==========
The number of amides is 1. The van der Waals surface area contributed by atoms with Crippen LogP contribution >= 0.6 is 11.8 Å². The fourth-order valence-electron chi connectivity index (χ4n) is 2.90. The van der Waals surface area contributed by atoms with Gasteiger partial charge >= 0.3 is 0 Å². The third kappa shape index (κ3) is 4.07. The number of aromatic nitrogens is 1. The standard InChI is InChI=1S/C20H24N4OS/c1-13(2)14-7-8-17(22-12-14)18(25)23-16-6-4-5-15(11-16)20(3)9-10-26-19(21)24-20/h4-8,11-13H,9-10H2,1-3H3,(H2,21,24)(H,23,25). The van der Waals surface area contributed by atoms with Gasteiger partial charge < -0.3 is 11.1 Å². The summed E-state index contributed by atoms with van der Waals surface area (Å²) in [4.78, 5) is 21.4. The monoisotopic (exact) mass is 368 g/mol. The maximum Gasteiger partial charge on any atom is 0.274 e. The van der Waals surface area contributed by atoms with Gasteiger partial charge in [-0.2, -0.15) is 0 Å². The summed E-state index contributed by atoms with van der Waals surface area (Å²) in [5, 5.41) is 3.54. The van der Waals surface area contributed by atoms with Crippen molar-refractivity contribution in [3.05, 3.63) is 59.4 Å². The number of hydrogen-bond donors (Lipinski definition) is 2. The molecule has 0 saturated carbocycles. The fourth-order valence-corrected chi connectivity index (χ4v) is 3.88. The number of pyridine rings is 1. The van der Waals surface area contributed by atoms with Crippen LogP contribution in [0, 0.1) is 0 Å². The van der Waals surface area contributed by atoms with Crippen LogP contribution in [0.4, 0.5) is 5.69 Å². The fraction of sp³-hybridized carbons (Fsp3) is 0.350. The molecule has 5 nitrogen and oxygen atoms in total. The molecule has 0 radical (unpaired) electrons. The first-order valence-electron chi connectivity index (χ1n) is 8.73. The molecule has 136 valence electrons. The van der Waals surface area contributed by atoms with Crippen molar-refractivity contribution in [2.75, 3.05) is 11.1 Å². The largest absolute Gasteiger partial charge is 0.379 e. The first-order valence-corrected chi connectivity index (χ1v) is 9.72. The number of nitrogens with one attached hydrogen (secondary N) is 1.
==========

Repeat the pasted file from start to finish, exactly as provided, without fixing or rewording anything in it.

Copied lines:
The number of amides is 1. The van der Waals surface area contributed by atoms with Crippen LogP contribution >= 0.6 is 11.8 Å². The fourth-order valence-electron chi connectivity index (χ4n) is 2.90. The van der Waals surface area contributed by atoms with Gasteiger partial charge >= 0.3 is 0 Å². The third kappa shape index (κ3) is 4.07. The number of aromatic nitrogens is 1. The standard InChI is InChI=1S/C20H24N4OS/c1-13(2)14-7-8-17(22-12-14)18(25)23-16-6-4-5-15(11-16)20(3)9-10-26-19(21)24-20/h4-8,11-13H,9-10H2,1-3H3,(H2,21,24)(H,23,25). The van der Waals surface area contributed by atoms with Gasteiger partial charge < -0.3 is 11.1 Å². The summed E-state index contributed by atoms with van der Waals surface area (Å²) in [4.78, 5) is 21.4. The monoisotopic (exact) mass is 368 g/mol. The maximum Gasteiger partial charge on any atom is 0.274 e. The van der Waals surface area contributed by atoms with Gasteiger partial charge in [-0.2, -0.15) is 0 Å². The summed E-state index contributed by atoms with van der Waals surface area (Å²) in [5, 5.41) is 3.54. The van der Waals surface area contributed by atoms with Crippen molar-refractivity contribution in [3.05, 3.63) is 59.4 Å². The number of hydrogen-bond donors (Lipinski definition) is 2. The molecule has 0 saturated carbocycles. The fourth-order valence-corrected chi connectivity index (χ4v) is 3.88. The number of pyridine rings is 1. The van der Waals surface area contributed by atoms with Crippen LogP contribution in [0, 0.1) is 0 Å². The van der Waals surface area contributed by atoms with Crippen LogP contribution in [0.4, 0.5) is 5.69 Å². The fraction of sp³-hybridized carbons (Fsp3) is 0.350. The molecule has 5 nitrogen and oxygen atoms in total. The molecule has 0 radical (unpaired) electrons. The first-order valence-electron chi connectivity index (χ1n) is 8.73. The molecule has 136 valence electrons. The van der Waals surface area contributed by atoms with Crippen molar-refractivity contribution in [2.75, 3.05) is 11.1 Å². The largest absolute Gasteiger partial charge is 0.379 e. The first-order valence-corrected chi connectivity index (χ1v) is 9.72. The number of nitrogens with one attached hydrogen (secondary N) is 1.